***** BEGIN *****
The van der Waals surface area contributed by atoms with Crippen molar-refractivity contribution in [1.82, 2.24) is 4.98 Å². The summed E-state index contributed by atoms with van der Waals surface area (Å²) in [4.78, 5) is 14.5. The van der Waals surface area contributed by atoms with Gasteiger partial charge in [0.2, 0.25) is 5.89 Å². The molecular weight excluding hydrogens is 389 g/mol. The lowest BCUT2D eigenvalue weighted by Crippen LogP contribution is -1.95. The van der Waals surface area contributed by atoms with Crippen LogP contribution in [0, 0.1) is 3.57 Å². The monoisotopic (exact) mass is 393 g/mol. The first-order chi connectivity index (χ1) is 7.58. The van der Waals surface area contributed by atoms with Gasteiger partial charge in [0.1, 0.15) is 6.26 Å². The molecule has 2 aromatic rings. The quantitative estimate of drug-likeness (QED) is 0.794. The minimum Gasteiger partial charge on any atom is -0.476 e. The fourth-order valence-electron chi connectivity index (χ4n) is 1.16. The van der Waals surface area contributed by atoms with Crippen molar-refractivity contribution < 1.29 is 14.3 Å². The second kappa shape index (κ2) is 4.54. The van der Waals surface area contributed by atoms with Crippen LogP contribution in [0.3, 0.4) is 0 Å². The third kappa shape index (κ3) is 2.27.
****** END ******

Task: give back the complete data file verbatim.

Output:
The van der Waals surface area contributed by atoms with Crippen molar-refractivity contribution in [1.82, 2.24) is 4.98 Å². The summed E-state index contributed by atoms with van der Waals surface area (Å²) in [4.78, 5) is 14.5. The van der Waals surface area contributed by atoms with Gasteiger partial charge in [0.2, 0.25) is 5.89 Å². The molecular weight excluding hydrogens is 389 g/mol. The lowest BCUT2D eigenvalue weighted by Crippen LogP contribution is -1.95. The van der Waals surface area contributed by atoms with Crippen LogP contribution in [0, 0.1) is 3.57 Å². The monoisotopic (exact) mass is 393 g/mol. The first-order chi connectivity index (χ1) is 7.58. The van der Waals surface area contributed by atoms with Gasteiger partial charge in [0.1, 0.15) is 6.26 Å². The molecule has 2 aromatic rings. The quantitative estimate of drug-likeness (QED) is 0.794. The minimum Gasteiger partial charge on any atom is -0.476 e. The fourth-order valence-electron chi connectivity index (χ4n) is 1.16. The van der Waals surface area contributed by atoms with Crippen molar-refractivity contribution < 1.29 is 14.3 Å². The second kappa shape index (κ2) is 4.54. The van der Waals surface area contributed by atoms with Crippen LogP contribution in [0.3, 0.4) is 0 Å². The third kappa shape index (κ3) is 2.27.